Jonathan Lovitz:         I think that's absolutely right. And making yourself approachable for the things that you care about also matters. It's one thing to just drop the bomb and walk away. It's another thing to say, "I want to have a conversation." So if you're using Twitter, for example, to grow your brand, and you want to start a conversation, be prepared for there to be all sides of that conversation, and be prepared to have a- if you want people to reach you, use a Google voice number so it's anonymous. Or start a Google Hangout where you can keep yourself at an aesthetic distance. But be approachable and don't just throw a bunch of words out either and hope that it sticks. You've got to be able to back it up with passion, conviction, data when you've got it, whatever it may be, because that's also how you validate your brand. The world needs one more YouTube sensation flash in the pan like it needs a hole in the head. But what it does need is someone who's using their voice along with their fame to do something really great.

 

Jenn T Grace:              Absolutely, and I think it's important to be paying attention to sometimes maybe the more subtle cues of where your direction should be headed, because you might start off your personal brand and have- think that you have a really clear idea of what people are looking for, but once you start talking with the people you realize that, 'Oh wow, what I thought they were looking for isn't actually what they're looking for, they're actually looking for this,' and be able to make those short pivots, and not marry yourself to that original concept, of being open to different ideas and different directions.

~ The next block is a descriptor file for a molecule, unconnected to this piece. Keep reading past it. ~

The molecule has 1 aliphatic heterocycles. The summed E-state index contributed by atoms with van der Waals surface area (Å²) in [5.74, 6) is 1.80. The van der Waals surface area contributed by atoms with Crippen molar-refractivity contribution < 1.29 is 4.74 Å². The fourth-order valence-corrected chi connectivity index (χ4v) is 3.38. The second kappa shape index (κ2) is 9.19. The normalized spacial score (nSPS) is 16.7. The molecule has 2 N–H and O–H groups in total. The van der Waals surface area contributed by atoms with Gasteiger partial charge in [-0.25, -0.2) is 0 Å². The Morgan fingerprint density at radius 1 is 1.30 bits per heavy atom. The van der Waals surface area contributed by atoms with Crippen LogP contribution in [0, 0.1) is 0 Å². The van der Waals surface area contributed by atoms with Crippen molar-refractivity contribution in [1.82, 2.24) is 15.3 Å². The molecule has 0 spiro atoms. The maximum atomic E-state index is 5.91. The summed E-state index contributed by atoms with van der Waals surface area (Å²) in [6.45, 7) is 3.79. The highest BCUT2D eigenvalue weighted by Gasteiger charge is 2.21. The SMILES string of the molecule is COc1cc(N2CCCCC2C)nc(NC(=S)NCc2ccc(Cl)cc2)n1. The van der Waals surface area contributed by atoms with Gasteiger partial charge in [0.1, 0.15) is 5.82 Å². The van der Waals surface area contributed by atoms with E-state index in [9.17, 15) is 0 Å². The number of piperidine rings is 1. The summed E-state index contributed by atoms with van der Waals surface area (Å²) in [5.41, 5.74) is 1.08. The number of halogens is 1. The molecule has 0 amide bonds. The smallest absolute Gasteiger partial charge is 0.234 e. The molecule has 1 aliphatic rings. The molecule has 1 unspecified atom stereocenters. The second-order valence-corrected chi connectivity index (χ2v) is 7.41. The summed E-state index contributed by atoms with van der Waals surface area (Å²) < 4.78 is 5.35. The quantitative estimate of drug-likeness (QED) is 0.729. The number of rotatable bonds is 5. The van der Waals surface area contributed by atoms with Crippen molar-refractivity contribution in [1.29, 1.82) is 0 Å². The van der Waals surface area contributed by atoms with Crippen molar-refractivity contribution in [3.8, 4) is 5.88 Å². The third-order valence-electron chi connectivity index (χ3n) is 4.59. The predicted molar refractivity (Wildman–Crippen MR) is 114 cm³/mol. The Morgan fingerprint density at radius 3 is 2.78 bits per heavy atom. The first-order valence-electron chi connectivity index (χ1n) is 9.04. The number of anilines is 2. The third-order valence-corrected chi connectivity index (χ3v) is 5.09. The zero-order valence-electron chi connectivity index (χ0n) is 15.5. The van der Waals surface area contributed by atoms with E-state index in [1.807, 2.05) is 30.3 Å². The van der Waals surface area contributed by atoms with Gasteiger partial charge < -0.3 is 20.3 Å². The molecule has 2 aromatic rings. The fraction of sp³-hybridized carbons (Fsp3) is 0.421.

Jonathan Lovitz:         Absolutely, and don't let others define your brand for you. It's your brand for a reason, and I certainly remember this well from back in my acting days. Something I don't miss is being told, "You're too this, you're too that," you're at the whim of every director and every casting person saying, "Grow your hair out, be thinner, work out more, do whatever it takes to be the next up and coming star and you're going to take over for this guy when he gets too old." I don't want to take over for him, I want to have my own path, I want to do my own thing, I don't need to replace anybody else, I want to just be Jonathan Lovitz out there. And finally I was able to find that by ironically enough just being myself. It's when I was given that opportunity to be on camera, and do the news, and interview celebrities and such as myself, and speak in my own voice, and talk about my own issues the way I cared about them, that's when I finally began to shine in the way that I didn't know I was destined to.

 

Jenn T Grace:              Yes I feel like that is probably the biggest piece of advice is to just be yourself, because when you're trying to fit the mold of what someone else is expecting of you, I feel like that's where you kind of go off the rails. And I can think back to probably 2011 maybe, and this was when I was actually running the Connecticut LGBT Chamber. For some reason I feel like I completely lost my way, and I felt like I had to be what was expected of me to be, and I completely went away from who I was. And if I look at pictures of me from 2010 and 2011, it shows how far from my original core I really was, and then in 2012 I just kind of had this epiphany one day of like, 'Screw this. I cannot continue to try to be something that I naturally don't feel like I am.' And then all throughout 2012 and 2013 I went on this whole weight loss kick, I got healthier again, and I completely re-changed everything that I was doing to just be very much in alignment with me because it's so much easier to just be you than try to be somebody that you're not.